# Peptide bond formation involving side chains of charged amino acids

Peptide bonds are formed as such:

Aspartic acid, glutamic acid and lysine all contain either one extra $$\ce{-COOH}$$ or $$\ce{-NH2}$$ group in them. Why does that extra group not participate in peptide bond formation? For reference, the structure are given below:

It should be possible for the $$\ce{-COOH}$$ group attached to $$\ce{C}$$3 in aspartic acid and $$\ce{C}$$4 in Glutamic acid to form a peptide bond with $$\ce{-NH2}$$ of another amino acid. Do these bonds occur in any peptide linkage? If they do, what is the nomenclature associated with them and how do their chemical properties differ?

• – Karsten Theis Dec 17 '19 at 15:37

Equilibrium in aqueous solution

In aqueous solution (such as our digestive tract), the equilibrium of the reaction as written is on the side of the reactants. Digestive enzymes catalyze the hydrolysis of peptide bonds, showing that they are not thermodynamically stable in water. However, in the absence of catalysts at neutral $$\mathrm{pH}$$, the peptide bond is very stable against hydrolysis, explaining how it is possible for proteins to fulfill their biological role.

Peptide formation in the cell

In the cell, amino acids form a mixed phosphoric acid anhydride by reacting with ATP, which then reacts with hydroxyl groups of tRNA to form an ester. This ester reacts with the growing peptide chain, catalyzed by ribosomes using mRNA as a template to make a specific polypeptide rather than a random one. All steps are enzyme-catalyzed, ensuring that only the main chain carboxylate reacts while the side chain carboxylate does not.

Peptide solid state synthesis

In a peptide synthesizer, amino acid building blocks start out as esters and amides with suitable protecting groups on the side chains. Only when the entire polypeptide has been synthesized are the side chain protecting groups removed. Below is a schematic of the process:

Why does that extra group not participate in peptide bond formation?

It depends on the context but it does not react because

• it is not activated (carboxylic acid in water does not form amide)

• it is protected

• enzymes are selective for specific functional groups on a molecule

It should be possible for the $$\ce{-COOH}$$ group attached to $$\ce{C}$$3 in aspartic acid and $$\ce{C}$$4 in Glutamic acid to form a peptide bond with $$\ce{−NH2}$$ of another amino acid. Do these bonds occur in any peptide linkage? If they do, what is the nomenclature associated with them and how do their chemical properties differ?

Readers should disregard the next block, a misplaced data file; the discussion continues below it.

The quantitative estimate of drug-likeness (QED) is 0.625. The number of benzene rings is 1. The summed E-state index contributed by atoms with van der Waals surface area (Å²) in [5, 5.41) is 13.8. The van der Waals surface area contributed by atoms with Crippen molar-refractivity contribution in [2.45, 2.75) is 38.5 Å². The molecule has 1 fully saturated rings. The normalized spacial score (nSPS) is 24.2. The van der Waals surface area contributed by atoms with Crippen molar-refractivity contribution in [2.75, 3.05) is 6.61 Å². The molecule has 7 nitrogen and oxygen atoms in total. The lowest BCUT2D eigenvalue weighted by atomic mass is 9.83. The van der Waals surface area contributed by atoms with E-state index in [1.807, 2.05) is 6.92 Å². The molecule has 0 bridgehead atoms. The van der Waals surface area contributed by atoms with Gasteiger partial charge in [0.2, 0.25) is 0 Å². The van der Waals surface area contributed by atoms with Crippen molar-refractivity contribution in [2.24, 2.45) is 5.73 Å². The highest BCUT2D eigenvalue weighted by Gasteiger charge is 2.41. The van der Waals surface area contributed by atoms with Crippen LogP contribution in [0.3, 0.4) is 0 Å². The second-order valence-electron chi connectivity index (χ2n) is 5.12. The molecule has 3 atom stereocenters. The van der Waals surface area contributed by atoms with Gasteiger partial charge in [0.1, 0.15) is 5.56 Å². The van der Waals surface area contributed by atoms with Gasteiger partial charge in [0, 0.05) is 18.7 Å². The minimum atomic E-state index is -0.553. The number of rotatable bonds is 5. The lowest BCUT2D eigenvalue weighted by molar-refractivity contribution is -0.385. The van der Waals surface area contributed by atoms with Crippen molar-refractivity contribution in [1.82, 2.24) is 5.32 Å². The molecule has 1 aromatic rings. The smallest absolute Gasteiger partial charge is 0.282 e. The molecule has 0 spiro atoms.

For side chains with amino groups, there are cases of peptide formation, for example in ubiquitination reactions where the protein ubiquitin is attached to a lysine via its carboxy-terminus. Other side chains are glycosylated, methylated, or attached to lipids. Together, these reactions are described as post-translational modifications. There is a report of glutamate methylation (https://www.ncbi.nlm.nih.gov/pubmed/16707700).

Some cyclic peptide antibiotics form peptide bonds with the glutamate side chain called gamma peptides (instead of alpha peptides). Here is an example:

• Actually, as far as I am aware the amide bond is the ‘bottom of the thermodynamic well’, i.e. the most stable possible carboxyl derivative. Digestive enzymes (as all enzymes) have a couple of tricks to influence kinetics and make the reaction work. – Jan Dec 17 '19 at 13:56
• @Jan Yes, that is why reactions from anhydride to amide (or from amide to carboxylate) work without being coupled to the hydrolysis of ATP or some other source of free energy. – Karsten Theis Dec 17 '19 at 14:22
• Let me rephrase that: afaik, the equilibrium $\ce{RCO-NHR' + H2O<=>RCOOH + H2NR'}$ favours the reactant side thermodynamically at neutral pH which would be in contradiction to your first paragraph. – Jan Dec 17 '19 at 14:27
• @Jan That depends on the concentration of water (just like esters). If you run this in organic solvent, reactants may be favored, certainly when you continuously remove the water. With water as a solvent, the products are favored (enzymes can't change the equilibrium constant, and there is no ATP in the digestive tract for a coupled reaction - we would be unable to digest protein if the products weren't favored). – Karsten Theis Dec 17 '19 at 14:39

Regarding the second question, post-translational modification is not the only way. https://en.wikipedia.org/wiki/Isopeptide_bond, and the references therein, answer your questions quite nicely. These are relatively uncommon (compared to the usual peptide bond) because enzymes are capable of exerting control over which carboxylic acid / amine reacts: you will see that the example given, glutathione, requires (different) specialised enzymes to make and to break the isopeptide bond. But it is still sufficiently common that you should not be too surprised to see it.

• Thank you very much for the reference. Will read more on these bonds. – Aniruddha Deb Dec 18 '19 at 3:17